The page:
GPwERs – work as an integrated team with commissioned secondary care services. GPwERs have undertaken formal specialist training and assessment in the diagnosis (clinical and dermoscopic) of skin lesions, enabling the GPwER to be commissioned to provide skin lesion clinics (excluding 2-week waits). Groups 2 and 3 GPwER can also provide surgical services with a wider remit, which may include certain BCC on the head and neck (refer to Annex C in the 2018 RCGP framework Guidance and Competencies for GPwER – Dermatology and Skin Surgery). The remit described is broad and so formal accreditation is required.
4) As a Group 2 GPwER in Skin Lesion Management do I have to manage basal cell carcinomas as part of my clinical remit?
Most Group 2 GPwERs manage basal cell carcinomas as part of their clinical remit, but this is not mandatory. A few Group 2 GPwERs diagnose skin lesions but surgically only manage the benign lesions.
5) How much general practice do I need to do to be accredited as a GPwER?
The BAD and RCGP's position is that a GPwER is first and foremost a GP with a UK licence to practise, and practising in a primary care role. Such GPs bring important additional skills in practising holistically and dealing with complexity and uncertainty to extended roles. Therefore, for the purposes of accreditation, the candidate is required to demonstrate they have undertaken at least 40 core (undifferentiated) GP sessions in the 12 months leading up to accreditation. The figure of 40 sessions has been chosen because it is recognised by the RCGP, BMA and NHS England as a threshold for a low volume of work. The RCGP recognises there are exceptional circumstances and therefore if a GP wishes to apply for accreditation but can't meet this requirement, they are encouraged to contact the GPwER office to discuss their particular circumstances.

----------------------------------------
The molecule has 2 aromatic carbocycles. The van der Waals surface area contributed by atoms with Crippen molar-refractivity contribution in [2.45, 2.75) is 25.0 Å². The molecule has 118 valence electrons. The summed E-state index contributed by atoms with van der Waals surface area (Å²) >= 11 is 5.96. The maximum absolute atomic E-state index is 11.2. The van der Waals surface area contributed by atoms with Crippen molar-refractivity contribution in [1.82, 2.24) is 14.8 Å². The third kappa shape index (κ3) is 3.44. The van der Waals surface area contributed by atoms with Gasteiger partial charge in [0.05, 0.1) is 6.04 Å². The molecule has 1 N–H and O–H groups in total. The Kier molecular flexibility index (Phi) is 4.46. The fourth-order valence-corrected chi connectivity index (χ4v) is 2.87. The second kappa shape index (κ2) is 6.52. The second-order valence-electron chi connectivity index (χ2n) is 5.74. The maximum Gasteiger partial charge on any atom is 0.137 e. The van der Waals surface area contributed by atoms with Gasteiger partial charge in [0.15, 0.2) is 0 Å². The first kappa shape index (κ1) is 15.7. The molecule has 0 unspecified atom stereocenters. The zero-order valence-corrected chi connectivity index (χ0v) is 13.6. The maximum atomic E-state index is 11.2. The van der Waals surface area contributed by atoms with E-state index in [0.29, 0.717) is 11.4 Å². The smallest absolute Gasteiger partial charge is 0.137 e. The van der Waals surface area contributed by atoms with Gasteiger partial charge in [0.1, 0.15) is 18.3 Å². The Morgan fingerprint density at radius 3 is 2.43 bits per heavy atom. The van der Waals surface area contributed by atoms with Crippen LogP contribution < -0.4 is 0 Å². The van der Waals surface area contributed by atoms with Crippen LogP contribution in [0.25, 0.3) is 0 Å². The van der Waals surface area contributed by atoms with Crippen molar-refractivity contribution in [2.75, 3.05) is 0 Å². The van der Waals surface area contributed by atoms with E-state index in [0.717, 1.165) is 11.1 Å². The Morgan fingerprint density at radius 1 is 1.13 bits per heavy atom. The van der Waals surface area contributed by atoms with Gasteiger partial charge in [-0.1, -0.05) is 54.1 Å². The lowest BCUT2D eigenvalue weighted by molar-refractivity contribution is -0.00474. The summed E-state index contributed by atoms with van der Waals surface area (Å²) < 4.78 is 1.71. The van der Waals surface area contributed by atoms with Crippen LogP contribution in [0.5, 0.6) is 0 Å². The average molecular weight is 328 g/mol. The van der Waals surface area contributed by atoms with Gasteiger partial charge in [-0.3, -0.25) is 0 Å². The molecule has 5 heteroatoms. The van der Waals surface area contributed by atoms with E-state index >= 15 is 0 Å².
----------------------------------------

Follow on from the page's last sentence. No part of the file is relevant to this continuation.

6) As somebody seeking accreditation for the first time, can my pre-CCT clinical training count towards my accreditation?
Yes, you can use evidence from your Foundation Year 2 or, if applicable, any relevant specialty training undertaken prior to GP Specialty Training within the five years prior to accreditation
7) I have completed a diploma in dermatology, how do I get experience in a clinic?